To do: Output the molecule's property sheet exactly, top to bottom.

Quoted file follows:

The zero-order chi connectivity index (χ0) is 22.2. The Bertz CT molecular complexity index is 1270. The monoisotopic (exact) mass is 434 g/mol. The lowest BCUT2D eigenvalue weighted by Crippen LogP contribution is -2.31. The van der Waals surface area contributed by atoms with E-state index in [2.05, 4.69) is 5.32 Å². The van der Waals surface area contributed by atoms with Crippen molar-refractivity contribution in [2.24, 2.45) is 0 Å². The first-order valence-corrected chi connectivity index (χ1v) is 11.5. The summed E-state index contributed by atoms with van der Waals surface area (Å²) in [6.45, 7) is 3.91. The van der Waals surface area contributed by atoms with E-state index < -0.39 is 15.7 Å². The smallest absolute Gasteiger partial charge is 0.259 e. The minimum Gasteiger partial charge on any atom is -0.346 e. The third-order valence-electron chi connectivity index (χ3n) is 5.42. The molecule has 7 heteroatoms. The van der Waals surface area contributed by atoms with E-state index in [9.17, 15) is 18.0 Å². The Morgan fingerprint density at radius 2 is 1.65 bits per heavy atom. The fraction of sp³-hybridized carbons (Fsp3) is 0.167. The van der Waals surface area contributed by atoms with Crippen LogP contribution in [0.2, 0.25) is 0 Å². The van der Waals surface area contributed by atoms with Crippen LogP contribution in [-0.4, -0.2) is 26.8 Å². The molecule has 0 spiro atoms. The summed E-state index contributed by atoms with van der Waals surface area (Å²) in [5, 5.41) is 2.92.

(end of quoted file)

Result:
The zero-order chi connectivity index (χ0) is 22.2. The Bertz CT molecular complexity index is 1270. The monoisotopic (exact) mass is 434 g/mol. The lowest BCUT2D eigenvalue weighted by Crippen LogP contribution is -2.31. The van der Waals surface area contributed by atoms with E-state index in [2.05, 4.69) is 5.32 Å². The van der Waals surface area contributed by atoms with Crippen molar-refractivity contribution in [2.24, 2.45) is 0 Å². The first-order valence-corrected chi connectivity index (χ1v) is 11.5. The summed E-state index contributed by atoms with van der Waals surface area (Å²) in [6.45, 7) is 3.91. The van der Waals surface area contributed by atoms with E-state index < -0.39 is 15.7 Å². The smallest absolute Gasteiger partial charge is 0.259 e. The minimum Gasteiger partial charge on any atom is -0.346 e. The third-order valence-electron chi connectivity index (χ3n) is 5.42. The molecule has 7 heteroatoms. The van der Waals surface area contributed by atoms with E-state index in [9.17, 15) is 18.0 Å². The Morgan fingerprint density at radius 2 is 1.65 bits per heavy atom. The fraction of sp³-hybridized carbons (Fsp3) is 0.167. The van der Waals surface area contributed by atoms with Crippen LogP contribution in [0.2, 0.25) is 0 Å². The van der Waals surface area contributed by atoms with Crippen LogP contribution in [-0.4, -0.2) is 26.8 Å². The molecule has 0 spiro atoms. The summed E-state index contributed by atoms with van der Waals surface area (Å²) in [5, 5.41) is 2.92.